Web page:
James says to challenge yourself when you feel yourself leaning towards that reasoning for keeping the relationship going. Is it really for the sake of the kids? There are many layers to divorce. She suggests counseling or at least a relationship consultation to help soul search and sift through why you may be willing to stay in a bad relationship. Don’t pin it on the kids until you’ve sifted through your emotions. Maybe you’re afraid to let go for other reasons. Maybe verbalizing that it’s for the kids sounds noble. In truth, you may really be afraid of the unknown, or you could be holding on to some hope that it will work out. Maybe the prospect of a new home and a new job without spousal support is scary, or you fear that you’ll not be able to see the kids enough. These feelings are valid. You owe it to yourself and your children to figure it out.
Sometimes, James says, “staying together can be a very selfish thing.” It keeps a comfortable facade going and makes you feel like less of a “bad guy” than if you were to initiate divorce.
Other times, it’s not the divorce that’s about the kids. Instead your life becomes about the kids and your relationship gets lost. Gavin says, “People forget to nurture the relationship and instead they limp across the parenting finish line.” When this happens, parents are left alone in an empty nest and have no idea how to continue on with their relationship. This gives the impression that they were together for the kids’ sake when really they simply lost their relationship along the way. Couples counseling can help parents decide how to move forward with what’s best for the whole family.
Regardless of the reasons for a divorce or for staying, it’s how you parent through the hard times that matters most. This is where children feel the most impact. Kids of different ages respond differently. Younger kids tend to say things like, “If I just behave better then everything will be OK.” James says, “If there are different parenting styles, when the kid hears fights about them they will recreate that ‘this is about me.’”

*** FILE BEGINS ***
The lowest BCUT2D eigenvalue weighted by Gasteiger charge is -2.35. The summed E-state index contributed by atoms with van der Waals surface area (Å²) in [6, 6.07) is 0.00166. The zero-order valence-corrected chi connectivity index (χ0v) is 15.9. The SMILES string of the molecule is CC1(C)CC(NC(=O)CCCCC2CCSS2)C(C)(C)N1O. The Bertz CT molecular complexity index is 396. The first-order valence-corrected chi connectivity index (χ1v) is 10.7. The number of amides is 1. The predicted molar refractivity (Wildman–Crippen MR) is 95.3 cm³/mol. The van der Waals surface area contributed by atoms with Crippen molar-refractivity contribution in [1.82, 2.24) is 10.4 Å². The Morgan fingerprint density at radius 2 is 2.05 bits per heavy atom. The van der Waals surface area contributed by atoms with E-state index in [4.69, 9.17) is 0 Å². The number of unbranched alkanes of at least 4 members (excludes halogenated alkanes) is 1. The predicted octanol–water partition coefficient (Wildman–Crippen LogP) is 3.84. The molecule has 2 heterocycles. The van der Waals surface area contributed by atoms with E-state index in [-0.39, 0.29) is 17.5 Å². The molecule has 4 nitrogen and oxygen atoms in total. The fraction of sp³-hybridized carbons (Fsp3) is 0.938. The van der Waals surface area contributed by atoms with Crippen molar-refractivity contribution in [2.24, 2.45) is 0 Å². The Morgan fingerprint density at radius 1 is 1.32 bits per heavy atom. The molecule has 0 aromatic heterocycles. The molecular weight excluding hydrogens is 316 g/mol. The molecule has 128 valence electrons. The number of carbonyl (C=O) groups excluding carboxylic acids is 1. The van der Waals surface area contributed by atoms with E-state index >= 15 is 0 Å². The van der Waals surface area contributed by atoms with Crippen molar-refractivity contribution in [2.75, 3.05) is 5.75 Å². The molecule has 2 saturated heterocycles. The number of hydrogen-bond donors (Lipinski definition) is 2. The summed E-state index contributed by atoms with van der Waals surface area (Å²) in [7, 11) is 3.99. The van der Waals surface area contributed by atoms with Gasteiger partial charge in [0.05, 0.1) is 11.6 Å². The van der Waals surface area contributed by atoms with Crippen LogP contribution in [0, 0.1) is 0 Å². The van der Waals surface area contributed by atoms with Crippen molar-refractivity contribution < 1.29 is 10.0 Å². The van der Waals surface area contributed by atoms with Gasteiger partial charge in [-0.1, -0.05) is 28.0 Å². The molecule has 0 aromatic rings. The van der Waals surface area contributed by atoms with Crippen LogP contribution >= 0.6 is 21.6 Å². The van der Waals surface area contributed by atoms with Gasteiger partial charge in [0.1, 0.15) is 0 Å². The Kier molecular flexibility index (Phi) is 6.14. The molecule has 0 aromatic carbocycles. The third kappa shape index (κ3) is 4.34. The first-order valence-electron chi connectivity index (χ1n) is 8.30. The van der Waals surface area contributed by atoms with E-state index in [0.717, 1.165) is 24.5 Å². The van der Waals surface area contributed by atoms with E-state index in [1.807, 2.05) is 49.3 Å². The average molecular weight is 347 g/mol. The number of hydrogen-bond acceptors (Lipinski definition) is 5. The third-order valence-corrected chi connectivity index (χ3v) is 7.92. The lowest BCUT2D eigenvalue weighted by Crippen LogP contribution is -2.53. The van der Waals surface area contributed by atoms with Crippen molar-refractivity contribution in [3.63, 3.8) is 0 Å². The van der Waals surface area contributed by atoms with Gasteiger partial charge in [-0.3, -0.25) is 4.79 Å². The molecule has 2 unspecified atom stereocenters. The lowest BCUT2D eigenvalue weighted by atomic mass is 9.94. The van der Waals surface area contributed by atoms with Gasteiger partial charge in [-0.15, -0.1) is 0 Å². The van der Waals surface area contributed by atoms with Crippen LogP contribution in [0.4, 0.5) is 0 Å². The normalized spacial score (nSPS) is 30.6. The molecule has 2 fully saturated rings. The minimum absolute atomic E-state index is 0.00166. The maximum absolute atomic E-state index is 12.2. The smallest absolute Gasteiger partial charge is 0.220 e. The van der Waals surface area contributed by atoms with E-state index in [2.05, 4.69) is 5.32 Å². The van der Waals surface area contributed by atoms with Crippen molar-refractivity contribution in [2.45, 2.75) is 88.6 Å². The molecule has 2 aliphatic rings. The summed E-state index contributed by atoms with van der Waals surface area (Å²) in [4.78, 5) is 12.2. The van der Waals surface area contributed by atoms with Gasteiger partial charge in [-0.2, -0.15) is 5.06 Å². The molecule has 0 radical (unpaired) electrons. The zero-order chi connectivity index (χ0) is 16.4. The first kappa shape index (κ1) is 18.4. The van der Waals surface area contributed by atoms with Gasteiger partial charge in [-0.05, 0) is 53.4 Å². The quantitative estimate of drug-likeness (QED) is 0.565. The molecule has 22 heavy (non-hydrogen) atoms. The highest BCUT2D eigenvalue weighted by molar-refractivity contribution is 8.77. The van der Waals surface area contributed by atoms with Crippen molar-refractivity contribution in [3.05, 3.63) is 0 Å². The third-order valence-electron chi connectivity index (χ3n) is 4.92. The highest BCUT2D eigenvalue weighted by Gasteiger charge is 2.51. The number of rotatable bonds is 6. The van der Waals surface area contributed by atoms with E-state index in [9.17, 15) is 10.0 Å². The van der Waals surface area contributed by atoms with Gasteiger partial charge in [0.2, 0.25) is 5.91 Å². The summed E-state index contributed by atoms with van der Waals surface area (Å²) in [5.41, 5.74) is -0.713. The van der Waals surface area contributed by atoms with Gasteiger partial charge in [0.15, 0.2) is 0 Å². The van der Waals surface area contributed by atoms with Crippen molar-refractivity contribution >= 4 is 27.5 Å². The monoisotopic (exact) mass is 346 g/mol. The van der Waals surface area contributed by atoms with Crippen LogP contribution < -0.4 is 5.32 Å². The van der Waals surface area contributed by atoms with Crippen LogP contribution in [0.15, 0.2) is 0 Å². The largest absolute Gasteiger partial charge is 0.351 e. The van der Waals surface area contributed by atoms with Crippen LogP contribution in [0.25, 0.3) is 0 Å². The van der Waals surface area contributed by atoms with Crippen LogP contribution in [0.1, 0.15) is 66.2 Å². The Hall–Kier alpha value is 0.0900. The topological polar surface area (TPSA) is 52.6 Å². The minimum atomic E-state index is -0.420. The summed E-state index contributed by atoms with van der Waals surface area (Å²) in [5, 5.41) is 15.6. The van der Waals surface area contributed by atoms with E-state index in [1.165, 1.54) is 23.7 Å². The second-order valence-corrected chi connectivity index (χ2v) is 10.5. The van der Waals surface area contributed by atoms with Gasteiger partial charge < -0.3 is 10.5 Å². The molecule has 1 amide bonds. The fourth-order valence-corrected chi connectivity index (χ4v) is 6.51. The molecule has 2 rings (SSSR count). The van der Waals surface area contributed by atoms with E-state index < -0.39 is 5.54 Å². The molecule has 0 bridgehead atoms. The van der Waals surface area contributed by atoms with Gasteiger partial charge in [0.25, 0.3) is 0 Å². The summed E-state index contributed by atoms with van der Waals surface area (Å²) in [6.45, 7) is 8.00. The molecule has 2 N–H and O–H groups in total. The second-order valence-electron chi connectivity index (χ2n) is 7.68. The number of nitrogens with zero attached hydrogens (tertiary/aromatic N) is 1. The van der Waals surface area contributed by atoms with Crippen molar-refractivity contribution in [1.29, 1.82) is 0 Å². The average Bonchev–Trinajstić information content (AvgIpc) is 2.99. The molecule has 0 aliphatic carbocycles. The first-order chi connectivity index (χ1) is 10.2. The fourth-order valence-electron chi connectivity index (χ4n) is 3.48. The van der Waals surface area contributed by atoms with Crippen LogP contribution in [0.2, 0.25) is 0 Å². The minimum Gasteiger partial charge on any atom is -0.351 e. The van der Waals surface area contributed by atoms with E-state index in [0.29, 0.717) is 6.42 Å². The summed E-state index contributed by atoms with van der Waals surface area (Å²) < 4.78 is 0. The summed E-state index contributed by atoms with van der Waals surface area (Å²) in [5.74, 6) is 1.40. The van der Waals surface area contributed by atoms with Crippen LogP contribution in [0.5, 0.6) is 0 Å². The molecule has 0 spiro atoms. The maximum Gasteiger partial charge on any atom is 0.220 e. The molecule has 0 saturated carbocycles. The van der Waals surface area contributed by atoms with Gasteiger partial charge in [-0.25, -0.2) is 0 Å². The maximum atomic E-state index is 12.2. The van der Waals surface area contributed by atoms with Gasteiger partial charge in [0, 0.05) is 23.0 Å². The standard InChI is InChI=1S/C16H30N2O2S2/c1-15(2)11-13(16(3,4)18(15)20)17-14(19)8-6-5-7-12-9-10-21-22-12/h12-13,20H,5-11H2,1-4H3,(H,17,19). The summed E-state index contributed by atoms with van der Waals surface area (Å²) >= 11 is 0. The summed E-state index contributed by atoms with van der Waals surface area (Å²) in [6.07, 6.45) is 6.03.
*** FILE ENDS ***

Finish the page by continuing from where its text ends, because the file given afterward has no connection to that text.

Younger children also worry about things like where they’re going to live. James says to tell them what you know, such as where they will go to school and where they will live, but don’t give adult information like “Mom is having an affair.” That’s not their business. Give the child support and security.
Teens tend to respond in anger and are more vocal about how they feel. James says, “They want information” … and they’ll demand to know why. James warns, “Don’t answer the intimate questions and don’t bash the other parent.” This age group will also tend to freak out about the prospect of their parents dating, because they’re also dating, James says. It’s more about how embarrassing it all is for teens.
If a parent feels they were jilted, they may want the children “on their side.” This is when bashing happens. James says, “You’re trying to alienate your kid and that’s not OK.” Do not expose your child to toxic things.
“The stress of the divorce caused me to lick my own wounds and perhaps have less to offer my son, emotionally, for a period of time,” Owens says. “But once that period ended, my better state of mind and happiness allowed me to be a much better parent and influence in his life.”
James says, “There’s an emotional process, and it never ends.” Children will revisit the divorce many times in different stages of their life and analyze what happened. Parents should also revisit what happened. Gavin stresses the importance of doing this. She says, “If you don’t dig into your baggage before you get married again, it will explode on you.”
Owens agrees. He says, “If you don’t take the opportunity to self reflect and understand what you did wrong and what went wrong, you run the risk of making the same mistakes again. Work on yourself in order to move forward to a better life and better relationships.” Owens is 14 years into his second marriage and he says, “My second marriage has been 14 years of bliss, truly.”